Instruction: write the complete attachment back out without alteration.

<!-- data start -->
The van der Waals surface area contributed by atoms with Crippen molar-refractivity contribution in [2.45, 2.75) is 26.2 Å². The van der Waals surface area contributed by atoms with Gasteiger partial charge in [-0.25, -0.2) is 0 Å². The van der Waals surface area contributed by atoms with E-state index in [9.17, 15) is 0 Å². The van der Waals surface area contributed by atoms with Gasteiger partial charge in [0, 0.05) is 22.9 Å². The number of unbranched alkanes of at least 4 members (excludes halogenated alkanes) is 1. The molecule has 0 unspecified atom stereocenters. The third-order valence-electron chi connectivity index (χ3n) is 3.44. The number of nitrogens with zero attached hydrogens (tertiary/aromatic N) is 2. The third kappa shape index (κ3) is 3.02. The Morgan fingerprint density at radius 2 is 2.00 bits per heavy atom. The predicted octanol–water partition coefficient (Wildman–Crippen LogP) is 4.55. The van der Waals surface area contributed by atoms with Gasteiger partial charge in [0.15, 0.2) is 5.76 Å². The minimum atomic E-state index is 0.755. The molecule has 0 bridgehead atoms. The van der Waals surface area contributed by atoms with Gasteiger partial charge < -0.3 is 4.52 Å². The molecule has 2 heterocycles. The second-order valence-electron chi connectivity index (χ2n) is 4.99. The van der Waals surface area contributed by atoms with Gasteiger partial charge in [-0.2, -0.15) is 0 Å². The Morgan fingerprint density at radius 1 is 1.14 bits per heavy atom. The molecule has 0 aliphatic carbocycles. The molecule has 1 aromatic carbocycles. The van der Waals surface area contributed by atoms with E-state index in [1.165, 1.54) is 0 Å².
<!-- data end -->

The van der Waals surface area contributed by atoms with Crippen molar-refractivity contribution in [2.45, 2.75) is 26.2 Å². The van der Waals surface area contributed by atoms with Gasteiger partial charge in [-0.25, -0.2) is 0 Å². The van der Waals surface area contributed by atoms with E-state index in [9.17, 15) is 0 Å². The van der Waals surface area contributed by atoms with Gasteiger partial charge in [0, 0.05) is 22.9 Å². The number of unbranched alkanes of at least 4 members (excludes halogenated alkanes) is 1. The molecule has 0 unspecified atom stereocenters. The third-order valence-electron chi connectivity index (χ3n) is 3.44. The number of nitrogens with zero attached hydrogens (tertiary/aromatic N) is 2. The third kappa shape index (κ3) is 3.02. The Morgan fingerprint density at radius 2 is 2.00 bits per heavy atom. The predicted octanol–water partition coefficient (Wildman–Crippen LogP) is 4.55. The van der Waals surface area contributed by atoms with Gasteiger partial charge in [0.15, 0.2) is 5.76 Å². The minimum atomic E-state index is 0.755. The molecule has 0 bridgehead atoms. The van der Waals surface area contributed by atoms with Gasteiger partial charge < -0.3 is 4.52 Å². The molecule has 2 heterocycles. The second-order valence-electron chi connectivity index (χ2n) is 4.99. The van der Waals surface area contributed by atoms with Gasteiger partial charge in [-0.2, -0.15) is 0 Å². The Morgan fingerprint density at radius 1 is 1.14 bits per heavy atom. The molecule has 0 aliphatic carbocycles. The molecule has 1 aromatic carbocycles. The van der Waals surface area contributed by atoms with E-state index in [1.165, 1.54) is 0 Å².